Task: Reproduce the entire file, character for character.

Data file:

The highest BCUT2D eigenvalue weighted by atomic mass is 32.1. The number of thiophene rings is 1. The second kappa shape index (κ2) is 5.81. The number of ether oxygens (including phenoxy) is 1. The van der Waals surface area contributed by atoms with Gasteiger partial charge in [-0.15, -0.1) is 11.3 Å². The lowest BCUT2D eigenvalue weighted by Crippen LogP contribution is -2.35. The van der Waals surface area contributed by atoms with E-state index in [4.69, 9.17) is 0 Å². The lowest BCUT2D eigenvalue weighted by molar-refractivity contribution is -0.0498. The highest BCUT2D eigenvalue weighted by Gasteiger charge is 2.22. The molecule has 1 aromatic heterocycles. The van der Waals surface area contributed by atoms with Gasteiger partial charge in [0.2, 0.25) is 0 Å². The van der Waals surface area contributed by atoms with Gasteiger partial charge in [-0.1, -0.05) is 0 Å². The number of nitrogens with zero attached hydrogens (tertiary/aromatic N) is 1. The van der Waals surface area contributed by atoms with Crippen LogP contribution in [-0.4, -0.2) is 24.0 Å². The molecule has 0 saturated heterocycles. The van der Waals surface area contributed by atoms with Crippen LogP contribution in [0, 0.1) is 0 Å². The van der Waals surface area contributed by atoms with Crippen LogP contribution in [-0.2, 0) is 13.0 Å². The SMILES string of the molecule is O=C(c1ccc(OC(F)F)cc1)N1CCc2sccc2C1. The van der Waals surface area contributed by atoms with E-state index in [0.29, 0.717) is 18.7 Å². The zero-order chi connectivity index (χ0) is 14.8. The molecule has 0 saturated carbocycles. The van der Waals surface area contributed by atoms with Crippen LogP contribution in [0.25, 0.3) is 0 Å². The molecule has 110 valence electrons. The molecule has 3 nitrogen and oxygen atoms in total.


The highest BCUT2D eigenvalue weighted by atomic mass is 32.1. The number of thiophene rings is 1. The second kappa shape index (κ2) is 5.81. The number of ether oxygens (including phenoxy) is 1. The van der Waals surface area contributed by atoms with Gasteiger partial charge in [-0.15, -0.1) is 11.3 Å². The lowest BCUT2D eigenvalue weighted by Crippen LogP contribution is -2.35. The van der Waals surface area contributed by atoms with E-state index in [4.69, 9.17) is 0 Å². The lowest BCUT2D eigenvalue weighted by molar-refractivity contribution is -0.0498. The highest BCUT2D eigenvalue weighted by Gasteiger charge is 2.22. The molecule has 1 aromatic heterocycles. The van der Waals surface area contributed by atoms with Gasteiger partial charge in [0.2, 0.25) is 0 Å². The van der Waals surface area contributed by atoms with Gasteiger partial charge in [-0.1, -0.05) is 0 Å². The number of nitrogens with zero attached hydrogens (tertiary/aromatic N) is 1. The van der Waals surface area contributed by atoms with Crippen LogP contribution in [-0.4, -0.2) is 24.0 Å². The molecule has 0 saturated heterocycles. The van der Waals surface area contributed by atoms with Crippen LogP contribution in [0, 0.1) is 0 Å². The van der Waals surface area contributed by atoms with Crippen LogP contribution in [-0.2, 0) is 13.0 Å². The SMILES string of the molecule is O=C(c1ccc(OC(F)F)cc1)N1CCc2sccc2C1. The van der Waals surface area contributed by atoms with E-state index in [0.29, 0.717) is 18.7 Å². The zero-order chi connectivity index (χ0) is 14.8. The molecule has 0 saturated carbocycles. The van der Waals surface area contributed by atoms with Crippen LogP contribution in [0.25, 0.3) is 0 Å². The molecule has 110 valence electrons. The molecule has 3 nitrogen and oxygen atoms in total.